Testimony of LANDMARK WEST!

Certificate of Appropriateness Committee
Before the Landmarks Preservation Commission
378 West End Avenue, and 260 West 78th Street
December 8, 2015

LANDMARK WEST! is a not-for-profit community organization committed to the
preservation of the architectural heritage of the Upper West Side.
The Certificate of Appropriateness Committee wishes to comment on the applications to:
- Construct a rooftop addition, replace windows, create and fill in window openings,
install a green wall, install a canopy, replace doors, and create sidewalk gardens at 378
West End Avenue, a Renaissance Revival style apartment building designed by Schwartz
& Gross and built in 1914-15, within the West End Collegiate Historic District
Extension.
- Demolish an institutional building designed by Ballard Todd Associates, built 1965-67
and expanded in 1990 by Helpern Architects, within the West End Collegiate Historic
District Extension.
The Applicant and their design team have produced a provocative proposal, which not
only restores a former West End Avenue apartment hotel to its former glory, but will
reduce density and, perhaps most importantly, respond to a greater context beyond its
given site– to once again spotlight the individually landmarked 1892-3 Robert W. Gibson
West End Collegiate Church and original school buildings. This proposal acknowledges
its current environment and provides an urbanistic solution that reconciles preservation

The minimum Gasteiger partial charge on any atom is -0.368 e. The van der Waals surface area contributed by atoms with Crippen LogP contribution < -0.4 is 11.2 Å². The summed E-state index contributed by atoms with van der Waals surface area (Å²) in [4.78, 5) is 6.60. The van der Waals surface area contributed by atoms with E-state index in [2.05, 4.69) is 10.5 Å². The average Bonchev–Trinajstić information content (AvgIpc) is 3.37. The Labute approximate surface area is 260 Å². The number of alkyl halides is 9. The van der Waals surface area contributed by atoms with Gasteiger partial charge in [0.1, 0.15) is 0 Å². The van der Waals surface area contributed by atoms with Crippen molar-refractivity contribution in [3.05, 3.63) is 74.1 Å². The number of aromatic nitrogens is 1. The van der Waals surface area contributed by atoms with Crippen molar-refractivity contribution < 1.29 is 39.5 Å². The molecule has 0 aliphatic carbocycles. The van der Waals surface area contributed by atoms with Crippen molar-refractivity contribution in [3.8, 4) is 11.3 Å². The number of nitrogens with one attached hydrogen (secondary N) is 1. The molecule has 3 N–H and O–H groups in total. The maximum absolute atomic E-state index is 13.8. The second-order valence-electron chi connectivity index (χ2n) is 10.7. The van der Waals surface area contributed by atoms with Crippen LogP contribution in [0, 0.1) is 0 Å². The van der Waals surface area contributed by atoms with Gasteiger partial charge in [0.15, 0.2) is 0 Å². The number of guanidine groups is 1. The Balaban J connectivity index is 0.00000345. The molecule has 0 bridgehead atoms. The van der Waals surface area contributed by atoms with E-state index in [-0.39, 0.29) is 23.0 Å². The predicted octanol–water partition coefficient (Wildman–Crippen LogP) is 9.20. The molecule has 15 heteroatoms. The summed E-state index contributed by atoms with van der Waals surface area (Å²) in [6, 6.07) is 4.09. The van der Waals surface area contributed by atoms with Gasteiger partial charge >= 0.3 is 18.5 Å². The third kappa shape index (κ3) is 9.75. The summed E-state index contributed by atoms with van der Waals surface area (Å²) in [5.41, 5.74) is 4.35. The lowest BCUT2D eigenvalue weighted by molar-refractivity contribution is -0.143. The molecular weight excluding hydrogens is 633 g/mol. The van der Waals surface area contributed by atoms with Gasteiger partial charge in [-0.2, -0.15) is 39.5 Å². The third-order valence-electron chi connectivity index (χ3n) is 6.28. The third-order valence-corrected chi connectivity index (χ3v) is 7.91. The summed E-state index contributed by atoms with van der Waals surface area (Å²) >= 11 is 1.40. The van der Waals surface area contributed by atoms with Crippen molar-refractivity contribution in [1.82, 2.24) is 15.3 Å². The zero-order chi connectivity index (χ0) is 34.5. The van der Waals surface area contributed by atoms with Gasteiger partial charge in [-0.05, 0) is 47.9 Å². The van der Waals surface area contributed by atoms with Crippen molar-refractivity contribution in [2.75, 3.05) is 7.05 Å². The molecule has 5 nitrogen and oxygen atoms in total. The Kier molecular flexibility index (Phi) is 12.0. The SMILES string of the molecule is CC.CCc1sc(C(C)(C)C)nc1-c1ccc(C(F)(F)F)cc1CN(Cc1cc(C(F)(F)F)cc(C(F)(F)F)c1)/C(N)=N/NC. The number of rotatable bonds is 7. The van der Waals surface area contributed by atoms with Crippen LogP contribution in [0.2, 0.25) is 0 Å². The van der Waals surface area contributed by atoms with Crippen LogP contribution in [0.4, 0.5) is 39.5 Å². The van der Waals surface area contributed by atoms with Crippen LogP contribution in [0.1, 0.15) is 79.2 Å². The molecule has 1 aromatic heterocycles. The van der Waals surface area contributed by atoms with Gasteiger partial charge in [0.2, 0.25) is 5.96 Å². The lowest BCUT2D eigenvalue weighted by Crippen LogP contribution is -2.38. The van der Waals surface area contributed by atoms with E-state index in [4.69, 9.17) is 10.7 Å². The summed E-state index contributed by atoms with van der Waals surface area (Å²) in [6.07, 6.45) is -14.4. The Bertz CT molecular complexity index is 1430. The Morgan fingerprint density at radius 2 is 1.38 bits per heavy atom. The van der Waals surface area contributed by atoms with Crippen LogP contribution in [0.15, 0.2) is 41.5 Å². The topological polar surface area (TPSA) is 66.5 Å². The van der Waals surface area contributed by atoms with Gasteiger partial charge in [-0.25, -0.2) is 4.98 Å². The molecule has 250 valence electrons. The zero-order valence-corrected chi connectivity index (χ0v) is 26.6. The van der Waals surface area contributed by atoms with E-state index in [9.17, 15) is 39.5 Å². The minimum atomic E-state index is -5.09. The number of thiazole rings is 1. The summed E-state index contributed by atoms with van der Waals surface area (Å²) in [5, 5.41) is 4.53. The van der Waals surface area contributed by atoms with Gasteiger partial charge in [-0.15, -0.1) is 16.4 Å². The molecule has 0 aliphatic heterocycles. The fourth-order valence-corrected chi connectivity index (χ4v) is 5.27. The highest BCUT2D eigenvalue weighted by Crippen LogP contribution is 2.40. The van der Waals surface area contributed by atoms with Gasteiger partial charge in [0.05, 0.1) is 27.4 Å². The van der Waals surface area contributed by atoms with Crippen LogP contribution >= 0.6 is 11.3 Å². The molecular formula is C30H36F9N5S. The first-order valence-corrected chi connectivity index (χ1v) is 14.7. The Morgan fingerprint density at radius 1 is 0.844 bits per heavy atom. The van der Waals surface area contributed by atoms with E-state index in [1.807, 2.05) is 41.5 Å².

priorities with programmatic goals and non-profit requirements.
Platen Hall is an altered building that was purpose-built for educational use. With the
school relocating, the building's intent is mooted, and a return to residential purposes on
this site seems appropriate. Although our Committee does not take demolition within our
historic districts lightly, there is a consensus that, given the change of use in this instance,
the subject building's architectural merit and the greater master plan scenario for
benefiting vistas beyond the site itself, demolition might be justified. With a proposed
result to complement the district and benefit its namesake landmark, the Committee finds
that demolition is acceptable in this circumstance.
Likewise, returning 378 West End Avenue to its original residential purpose is a natural,
and an appropriate RE-reuse. In doing so, the Applicant will restore wood frame
windows and missing architectural features, such as balconettes. The Committee
questions the future maintenance and viability of the Turtle Garden and its adjacent

fencing, but there is agreement that the overall concept and new proposed south-facing
masonry openings are appropriate.
The new construction proposed to wrap 378 West End Avenue is in itself a thesis on
Upper West Side development patterns. Its idiosyncrasies would require more than three
minutes to address, but the Committee finds its custom iron and brickwork to be both
reminiscent of fading arts, but also a modern stance on these media, befitting of the
Upper West Side. The proposed massing and rational application of quality finishes suit
the block and district. They are emblematic of civically-minded development, the
evidence of which is carefully held and cherished in our splendid historic districts, along
with many buildings along Broadway. The overall detailing is a refreshing instance
where the end result leaves everyone not only satisfied, but happy.
LANDMARK WEST! supports this application.